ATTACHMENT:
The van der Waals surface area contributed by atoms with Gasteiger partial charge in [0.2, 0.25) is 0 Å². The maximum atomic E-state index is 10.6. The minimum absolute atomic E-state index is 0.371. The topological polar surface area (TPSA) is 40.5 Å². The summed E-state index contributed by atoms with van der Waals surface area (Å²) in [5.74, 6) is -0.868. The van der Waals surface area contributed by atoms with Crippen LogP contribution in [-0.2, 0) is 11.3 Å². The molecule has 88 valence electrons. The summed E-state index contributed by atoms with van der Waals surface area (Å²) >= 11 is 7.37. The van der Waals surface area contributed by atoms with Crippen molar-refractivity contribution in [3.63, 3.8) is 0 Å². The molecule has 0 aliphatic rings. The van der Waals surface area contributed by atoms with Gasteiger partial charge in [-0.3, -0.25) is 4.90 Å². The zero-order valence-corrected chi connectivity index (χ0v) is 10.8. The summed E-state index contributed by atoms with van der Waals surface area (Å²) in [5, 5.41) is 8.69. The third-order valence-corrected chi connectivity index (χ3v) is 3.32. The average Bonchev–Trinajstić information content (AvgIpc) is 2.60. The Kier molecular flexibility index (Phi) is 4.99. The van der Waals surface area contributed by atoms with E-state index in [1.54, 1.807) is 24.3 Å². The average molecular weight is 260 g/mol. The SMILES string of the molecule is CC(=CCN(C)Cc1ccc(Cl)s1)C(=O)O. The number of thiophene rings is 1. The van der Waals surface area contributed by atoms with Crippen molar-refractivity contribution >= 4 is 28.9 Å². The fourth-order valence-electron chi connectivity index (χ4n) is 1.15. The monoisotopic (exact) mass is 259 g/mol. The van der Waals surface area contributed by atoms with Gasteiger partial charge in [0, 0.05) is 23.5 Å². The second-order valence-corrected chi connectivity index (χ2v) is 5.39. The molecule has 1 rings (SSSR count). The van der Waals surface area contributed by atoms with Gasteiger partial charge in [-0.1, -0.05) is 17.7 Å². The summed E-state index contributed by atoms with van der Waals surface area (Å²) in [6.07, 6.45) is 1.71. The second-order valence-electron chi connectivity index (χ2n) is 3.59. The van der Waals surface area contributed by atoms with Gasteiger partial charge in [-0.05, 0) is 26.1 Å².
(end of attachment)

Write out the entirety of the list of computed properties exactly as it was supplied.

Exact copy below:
The van der Waals surface area contributed by atoms with Gasteiger partial charge in [0.2, 0.25) is 0 Å². The maximum atomic E-state index is 10.6. The minimum absolute atomic E-state index is 0.371. The topological polar surface area (TPSA) is 40.5 Å². The summed E-state index contributed by atoms with van der Waals surface area (Å²) in [5.74, 6) is -0.868. The van der Waals surface area contributed by atoms with Crippen LogP contribution in [-0.2, 0) is 11.3 Å². The molecule has 88 valence electrons. The summed E-state index contributed by atoms with van der Waals surface area (Å²) >= 11 is 7.37. The van der Waals surface area contributed by atoms with Crippen molar-refractivity contribution in [3.63, 3.8) is 0 Å². The molecule has 0 aliphatic rings. The van der Waals surface area contributed by atoms with Gasteiger partial charge in [-0.3, -0.25) is 4.90 Å². The zero-order valence-corrected chi connectivity index (χ0v) is 10.8. The summed E-state index contributed by atoms with van der Waals surface area (Å²) in [5, 5.41) is 8.69. The third-order valence-corrected chi connectivity index (χ3v) is 3.32. The average Bonchev–Trinajstić information content (AvgIpc) is 2.60. The Kier molecular flexibility index (Phi) is 4.99. The van der Waals surface area contributed by atoms with E-state index in [1.54, 1.807) is 24.3 Å². The average molecular weight is 260 g/mol. The SMILES string of the molecule is CC(=CCN(C)Cc1ccc(Cl)s1)C(=O)O. The number of thiophene rings is 1. The van der Waals surface area contributed by atoms with Crippen molar-refractivity contribution >= 4 is 28.9 Å². The fourth-order valence-electron chi connectivity index (χ4n) is 1.15. The monoisotopic (exact) mass is 259 g/mol. The van der Waals surface area contributed by atoms with Gasteiger partial charge in [0, 0.05) is 23.5 Å². The second-order valence-corrected chi connectivity index (χ2v) is 5.39. The molecule has 1 rings (SSSR count). The van der Waals surface area contributed by atoms with Gasteiger partial charge in [-0.1, -0.05) is 17.7 Å². The summed E-state index contributed by atoms with van der Waals surface area (Å²) in [6.07, 6.45) is 1.71. The second-order valence-electron chi connectivity index (χ2n) is 3.59. The van der Waals surface area contributed by atoms with Gasteiger partial charge in [-0.05, 0) is 26.1 Å².